Once settled in our new home in Hunters Park, the baby grand was delivered to us, splendidly reconditioned, even with new gleaming white keys. It originally had ivory keys that had become chipped and worn. Modern piano keys are no longer ivory, but they look the same. It was the sixth location for the now 60-year-old instrument.

It fit nicely into our large living room in that home for the next 15 years, after which it came with us to our current dwelling, a townhome in Hermantown, serving as its seventh location, or eighth if you count the several months in storage while our current home was being built. Here it fills a living room corner, designed to accommodate it, where our grandchildren have amused themselves plunking on its keys, and even, as they have grown older and endured lessons, playing it.

Now, we are preparing to move it one more time as it passes to still another generation of our family.

It will repose next in Duluth’s Congdon neighborhood at the home of our son — grandson of the original owner — and his family in a household including some of her great-grandchildren. It will be the ninth move for the piano within a radius of no more than about five miles over a period of almost 90 years and a lot of Duluth history. Well, 88 years to be precise, the same number as there are keys on a standard piano.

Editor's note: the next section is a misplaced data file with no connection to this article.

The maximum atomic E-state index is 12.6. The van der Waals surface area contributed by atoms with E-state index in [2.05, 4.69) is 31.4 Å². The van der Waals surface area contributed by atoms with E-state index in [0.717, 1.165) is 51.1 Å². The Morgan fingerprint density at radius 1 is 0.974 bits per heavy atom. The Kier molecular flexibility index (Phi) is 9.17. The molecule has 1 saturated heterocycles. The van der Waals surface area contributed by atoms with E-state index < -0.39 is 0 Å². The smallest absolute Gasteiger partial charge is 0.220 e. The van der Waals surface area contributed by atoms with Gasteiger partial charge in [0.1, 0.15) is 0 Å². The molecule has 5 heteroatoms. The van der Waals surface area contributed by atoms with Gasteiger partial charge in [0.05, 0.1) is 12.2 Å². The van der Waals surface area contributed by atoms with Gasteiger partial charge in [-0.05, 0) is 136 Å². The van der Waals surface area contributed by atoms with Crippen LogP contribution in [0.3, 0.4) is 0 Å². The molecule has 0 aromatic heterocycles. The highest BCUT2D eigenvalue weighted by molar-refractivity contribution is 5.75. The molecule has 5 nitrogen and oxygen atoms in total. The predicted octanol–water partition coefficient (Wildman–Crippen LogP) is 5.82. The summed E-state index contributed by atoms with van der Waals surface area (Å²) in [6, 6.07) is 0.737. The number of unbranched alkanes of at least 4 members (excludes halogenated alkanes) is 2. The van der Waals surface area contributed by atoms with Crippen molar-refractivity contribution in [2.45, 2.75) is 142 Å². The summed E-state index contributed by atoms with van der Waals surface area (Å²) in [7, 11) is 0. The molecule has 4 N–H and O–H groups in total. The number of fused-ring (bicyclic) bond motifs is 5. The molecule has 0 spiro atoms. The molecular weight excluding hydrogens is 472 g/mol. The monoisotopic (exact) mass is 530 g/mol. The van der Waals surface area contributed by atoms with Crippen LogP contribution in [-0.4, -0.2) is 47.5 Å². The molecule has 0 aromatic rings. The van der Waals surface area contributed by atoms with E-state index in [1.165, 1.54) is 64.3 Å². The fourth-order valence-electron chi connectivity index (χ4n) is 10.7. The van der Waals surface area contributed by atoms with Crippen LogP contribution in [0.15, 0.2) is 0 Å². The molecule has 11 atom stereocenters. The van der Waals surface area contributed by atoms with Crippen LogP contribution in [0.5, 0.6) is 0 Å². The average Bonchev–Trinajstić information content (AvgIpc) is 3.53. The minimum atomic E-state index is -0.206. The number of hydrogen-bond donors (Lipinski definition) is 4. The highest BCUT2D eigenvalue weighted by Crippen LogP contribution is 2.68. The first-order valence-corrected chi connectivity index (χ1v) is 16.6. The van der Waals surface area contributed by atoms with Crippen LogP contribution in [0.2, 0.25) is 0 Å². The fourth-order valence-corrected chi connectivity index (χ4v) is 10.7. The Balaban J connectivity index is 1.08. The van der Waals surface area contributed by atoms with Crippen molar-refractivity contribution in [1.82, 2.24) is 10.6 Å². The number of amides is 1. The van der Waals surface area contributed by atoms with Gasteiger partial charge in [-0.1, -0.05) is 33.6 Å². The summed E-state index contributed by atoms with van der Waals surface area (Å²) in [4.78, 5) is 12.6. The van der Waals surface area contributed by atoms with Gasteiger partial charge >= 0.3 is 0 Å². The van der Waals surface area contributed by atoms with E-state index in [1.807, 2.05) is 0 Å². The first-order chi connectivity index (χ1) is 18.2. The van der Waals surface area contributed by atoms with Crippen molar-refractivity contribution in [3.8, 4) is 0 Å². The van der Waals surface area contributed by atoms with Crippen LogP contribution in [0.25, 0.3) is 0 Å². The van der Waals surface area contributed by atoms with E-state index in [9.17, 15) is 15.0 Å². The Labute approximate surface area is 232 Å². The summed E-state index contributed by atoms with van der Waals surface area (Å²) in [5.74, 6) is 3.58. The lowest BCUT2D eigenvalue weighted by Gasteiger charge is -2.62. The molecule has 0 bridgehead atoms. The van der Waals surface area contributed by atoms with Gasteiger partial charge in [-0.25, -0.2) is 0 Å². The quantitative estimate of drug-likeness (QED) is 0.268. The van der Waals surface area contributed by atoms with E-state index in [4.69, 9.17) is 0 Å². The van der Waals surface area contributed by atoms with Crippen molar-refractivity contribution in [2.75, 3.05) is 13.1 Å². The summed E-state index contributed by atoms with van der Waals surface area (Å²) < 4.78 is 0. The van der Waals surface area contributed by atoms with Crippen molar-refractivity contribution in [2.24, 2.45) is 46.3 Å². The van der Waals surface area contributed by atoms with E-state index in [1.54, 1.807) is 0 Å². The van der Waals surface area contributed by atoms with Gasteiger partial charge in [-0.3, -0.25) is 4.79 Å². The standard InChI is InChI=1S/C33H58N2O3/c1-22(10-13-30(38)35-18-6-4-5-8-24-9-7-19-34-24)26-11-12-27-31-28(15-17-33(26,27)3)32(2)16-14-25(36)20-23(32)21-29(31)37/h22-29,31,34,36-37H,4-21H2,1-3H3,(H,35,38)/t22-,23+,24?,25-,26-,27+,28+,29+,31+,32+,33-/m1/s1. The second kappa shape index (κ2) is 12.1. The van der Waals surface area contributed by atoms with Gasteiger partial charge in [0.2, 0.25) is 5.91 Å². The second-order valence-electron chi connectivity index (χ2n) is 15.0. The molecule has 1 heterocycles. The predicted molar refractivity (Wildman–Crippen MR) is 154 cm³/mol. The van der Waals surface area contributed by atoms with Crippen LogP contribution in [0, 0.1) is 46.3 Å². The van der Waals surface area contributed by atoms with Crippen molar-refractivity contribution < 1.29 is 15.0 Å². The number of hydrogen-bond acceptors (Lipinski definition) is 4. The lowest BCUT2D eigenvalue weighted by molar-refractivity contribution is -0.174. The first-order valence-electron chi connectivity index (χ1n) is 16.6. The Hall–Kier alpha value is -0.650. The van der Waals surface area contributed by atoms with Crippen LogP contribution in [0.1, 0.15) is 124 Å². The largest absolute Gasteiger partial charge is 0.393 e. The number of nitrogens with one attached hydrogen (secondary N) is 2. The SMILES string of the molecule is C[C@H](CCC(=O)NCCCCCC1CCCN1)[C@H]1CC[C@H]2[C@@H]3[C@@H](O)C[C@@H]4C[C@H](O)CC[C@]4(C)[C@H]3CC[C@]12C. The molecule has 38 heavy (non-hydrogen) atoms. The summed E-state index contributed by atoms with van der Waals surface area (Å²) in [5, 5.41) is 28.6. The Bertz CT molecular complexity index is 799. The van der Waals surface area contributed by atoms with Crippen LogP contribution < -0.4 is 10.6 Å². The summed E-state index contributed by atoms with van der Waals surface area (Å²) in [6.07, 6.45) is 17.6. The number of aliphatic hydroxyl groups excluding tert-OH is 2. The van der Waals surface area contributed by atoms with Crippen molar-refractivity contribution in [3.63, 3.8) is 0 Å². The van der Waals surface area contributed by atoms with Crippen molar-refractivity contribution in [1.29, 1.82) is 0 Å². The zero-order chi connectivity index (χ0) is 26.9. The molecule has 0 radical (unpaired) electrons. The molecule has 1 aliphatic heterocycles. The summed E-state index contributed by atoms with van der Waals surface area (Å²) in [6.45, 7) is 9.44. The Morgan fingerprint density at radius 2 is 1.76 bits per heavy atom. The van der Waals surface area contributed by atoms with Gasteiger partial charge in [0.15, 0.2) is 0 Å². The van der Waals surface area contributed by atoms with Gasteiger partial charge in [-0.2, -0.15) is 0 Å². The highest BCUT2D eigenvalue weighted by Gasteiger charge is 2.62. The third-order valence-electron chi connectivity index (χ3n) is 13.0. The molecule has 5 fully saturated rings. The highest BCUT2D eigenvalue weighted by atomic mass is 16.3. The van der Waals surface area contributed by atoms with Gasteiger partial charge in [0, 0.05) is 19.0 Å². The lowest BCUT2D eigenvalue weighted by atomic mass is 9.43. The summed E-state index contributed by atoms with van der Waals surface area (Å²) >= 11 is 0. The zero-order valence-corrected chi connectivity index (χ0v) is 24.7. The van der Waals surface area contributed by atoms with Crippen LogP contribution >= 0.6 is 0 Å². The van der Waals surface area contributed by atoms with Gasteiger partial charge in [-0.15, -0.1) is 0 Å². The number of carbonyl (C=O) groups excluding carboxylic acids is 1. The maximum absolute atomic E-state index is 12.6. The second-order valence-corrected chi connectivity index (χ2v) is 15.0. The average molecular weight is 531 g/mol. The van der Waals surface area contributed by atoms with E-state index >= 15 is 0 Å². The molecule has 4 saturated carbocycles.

We’re happy to pass it on and to keep it in the family, with future generations perhaps finding a place for it in their homes. I’m looking forward to playing “Chopsticks” again when we visit.

Saturday, June 16, 2018

Things to do while Trump’s in town...

By Jim Heffernan
Many Duluthians and other area residents who do not support President Donald Trump are not pleased that he is holding a political rally in Duluth on Wednesday, June 20. I am among them.

I initially decided to simply ignore the event, but that will be hard to do due to the intense media coverage of the rally. So simply ignoring it will be impossible.

I have come up with the following list of more pleasant things to do during the rally for those who simply can’t stomach the visit.

  • Haul a load of garbage to the area landfill.
  • Buckle down and begin working on next year’s taxes by listing itemized deductions so far this year.
  • Set about cleaning the oven in the kitchen stove by hand scrubbing, positioning yourself on your knees.
  • Search your lawn for weed growth, removing any incipient infestations with a metal-pronged tool and depositing the residue in a compost heap you can start in the next recommended item.
  • Put aside long-standing delays by starting that fun compost heap that you’ve been intending to establish for potato peelings, eggshells and other items, such as lawn weeds.
  • Paint something — anything in the house like a kitchen or bathroom using oil-based paint for difficult, messy cleanup.
  • Visit a dentist and have him or her yank those crooked teeth to make way for an improved smile.
  • View a video of an opera. Any opera. (Actual opera lovers are exempt from this recommendation.) Warning: Do not include “Nixon in China” by John Adams (not THAT John Adams).